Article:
Forgot your password?
typodupeerror
Security Networking

Embedded Devices Leak Authentication Data Via SNMP 58

Posted by Soulskill
from the duct-tape-won't-fix-this-leak dept.
msm1267 writes: "Researchers have discovered previously unreported problems in SNMP on embedded devices where devices such as secondary-market home routers and a popular enterprise-grade load balancer are leaking authentication details in plain text. The data could be extracted by gaining access to the read-only public SNMP community string, which enables outside access to device information. While only vulnerabilities in three brands were disclosed today, a Shodan search turns up potentially hundreds of thousands of devices that are exposing SNMP to the Internet that could be equally vulnerable."
This discussion has been archived. No new comments can be posted.

Embedded Devices Leak Authentication Data Via SNMP

Comments Filter:
  • SNMP is Boss (Score:4, Informative)

    by Shatrat (855151) on Friday May 16, 2014 @05:21PM (#47021391)

    I've done some programming to interact with SNMP enabled devices and I don't think people realize just how much information is exposed this way, and often by default.
    You don't have to know anything about the device to 'walk' it and pull all available information if the community string is still set to 'public'.

    • Re:SNMP is Boss (Score:4, Informative)

      by jandrese (485) <kensama@vt.edu> on Friday May 16, 2014 @05:35PM (#47021521) Homepage Journal
      For years SNMP has been referred to as "Security's Not My Problem". SNMP v.1 and v.2 are horrendously insecure, and v.3 is only marginally better and at the same time too complicated for most people to set up. I would hope that most home routers would not open a SNMP port to the internet. If they do, I would consider that a major security flaw in the device, even if it doesn't choose some stupidly obvious default community string, like "public".

      Sadly, fixing this is sometimes quite difficult. I have a printer that opens up SNMP to the network. It has the option to change the community string and even the option to go to SNMP v.3, but if you change the community string all of the vendor supplied utilities and drivers can no longer communicate with the printer, and there doesn't appear to be any way to change it. So that feature ends up be entirely useless. Then again, you would have to be mental to hook up a printer directly to the internet in the first place.
      • Re:SNMP is Boss (Score:4, Interesting)

        by myowntrueself (607117) on Friday May 16, 2014 @05:53PM (#47021687)

        Also SNMPv3 is very poorly supported by many monitoring tools.

        I sometimes wonder if SNMPv3 is *deliberately* made awkward and easy to misconfigure, somewhat like IPSEC...

      • by arth1 (260657)

        SNMP in itself isn't insecure, it is un-secure. There's a big difference. The "public" community in SNMP isn't supposed to contain anything except what's public. If someone exposes non-public data there, that's not SNMPs fault.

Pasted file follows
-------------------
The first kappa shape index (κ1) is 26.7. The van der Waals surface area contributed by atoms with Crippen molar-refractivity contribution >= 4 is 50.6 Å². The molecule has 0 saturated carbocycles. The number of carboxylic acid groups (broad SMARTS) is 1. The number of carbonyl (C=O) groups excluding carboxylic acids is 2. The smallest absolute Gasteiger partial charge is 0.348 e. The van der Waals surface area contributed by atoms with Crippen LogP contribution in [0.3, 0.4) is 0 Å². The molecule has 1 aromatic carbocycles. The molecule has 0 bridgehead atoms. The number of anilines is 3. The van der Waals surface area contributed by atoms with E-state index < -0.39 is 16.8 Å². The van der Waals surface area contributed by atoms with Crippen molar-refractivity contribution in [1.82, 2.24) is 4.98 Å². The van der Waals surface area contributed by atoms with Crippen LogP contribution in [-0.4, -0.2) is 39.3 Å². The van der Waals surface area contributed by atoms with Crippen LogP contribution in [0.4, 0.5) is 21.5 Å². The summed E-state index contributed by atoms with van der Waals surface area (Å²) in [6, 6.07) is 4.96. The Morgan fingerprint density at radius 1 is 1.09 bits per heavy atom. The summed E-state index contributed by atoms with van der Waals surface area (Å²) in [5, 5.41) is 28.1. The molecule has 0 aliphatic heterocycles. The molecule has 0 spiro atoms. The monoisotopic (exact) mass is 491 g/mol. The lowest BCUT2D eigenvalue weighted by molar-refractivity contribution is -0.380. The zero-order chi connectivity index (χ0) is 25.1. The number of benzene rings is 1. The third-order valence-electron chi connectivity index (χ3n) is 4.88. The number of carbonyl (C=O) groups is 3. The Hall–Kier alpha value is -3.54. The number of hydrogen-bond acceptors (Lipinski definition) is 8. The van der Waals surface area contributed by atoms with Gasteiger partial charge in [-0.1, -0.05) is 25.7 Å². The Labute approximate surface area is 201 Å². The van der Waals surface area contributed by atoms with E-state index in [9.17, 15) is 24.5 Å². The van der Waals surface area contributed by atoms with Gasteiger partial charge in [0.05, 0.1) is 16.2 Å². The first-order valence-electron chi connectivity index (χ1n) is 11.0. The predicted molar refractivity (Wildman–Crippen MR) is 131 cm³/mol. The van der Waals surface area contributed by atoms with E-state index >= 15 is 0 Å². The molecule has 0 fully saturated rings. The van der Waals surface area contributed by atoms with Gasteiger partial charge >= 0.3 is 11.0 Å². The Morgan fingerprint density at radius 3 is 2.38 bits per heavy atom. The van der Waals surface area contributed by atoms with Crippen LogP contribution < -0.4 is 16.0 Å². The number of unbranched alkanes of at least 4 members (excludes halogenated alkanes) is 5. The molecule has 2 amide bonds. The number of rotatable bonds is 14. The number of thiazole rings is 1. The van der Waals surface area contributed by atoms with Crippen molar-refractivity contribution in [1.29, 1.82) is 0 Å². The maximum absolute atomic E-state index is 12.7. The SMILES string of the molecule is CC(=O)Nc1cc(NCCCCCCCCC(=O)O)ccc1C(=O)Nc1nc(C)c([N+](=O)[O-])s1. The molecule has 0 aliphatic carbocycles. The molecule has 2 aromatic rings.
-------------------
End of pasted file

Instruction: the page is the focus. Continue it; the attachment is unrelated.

Someone can misconfigure a web server to serve the /etc directory too, but that isn't a fault with the HTTP protocol.

        • SNMP Write Communities are inherently insecure; you're writing data to a device with a plaintext credential. The whole POINT of a SET vs GET community is that one is considered "non-public".

          Sorry, you're not correct.

          • by arth1 (260657)

            SNMP Write Communities are inherently insecure; you're writing data to a device with a plaintext credential. The whole POINT of a SET vs GET community is that one is considered "non-public".

            Sorry, you're not correct.

            The post you replied to talked about the "public" community. The "public" community is hard set to read-only in any implementations I have seen since the 90s. You need a write-enabled community to write.
            Enabling those and giving access other than on secured ports is folly, and not a fault of the protocol.

            • SNMP Write Communities are inherently insecure; you're writing data to a device with a plaintext credential. The whole POINT of a SET vs GET community is that one is considered "non-public".

              Sorry, you're not correct.

              The post you replied to talked about the "public" community. The "public" community is hard set to read-only in any implementations I have seen since the 90s. You need a write-enabled community to write.
              Enabling those and giving access other than on secured ports is folly, and not a fault of the protocol.

              The default R/W community string for most devices is "Private". However, pretty much all network devices come with SNMP R/W disabled by default.

              There are a number of ways to make SNMP a bit less open. For example, you can restrict sections of the MIB table. This is best practice for any router that is on the internet as SNMP can be used as a DDOS attack by constantly requesting the entire MIB table. In addition, access lists are your friend.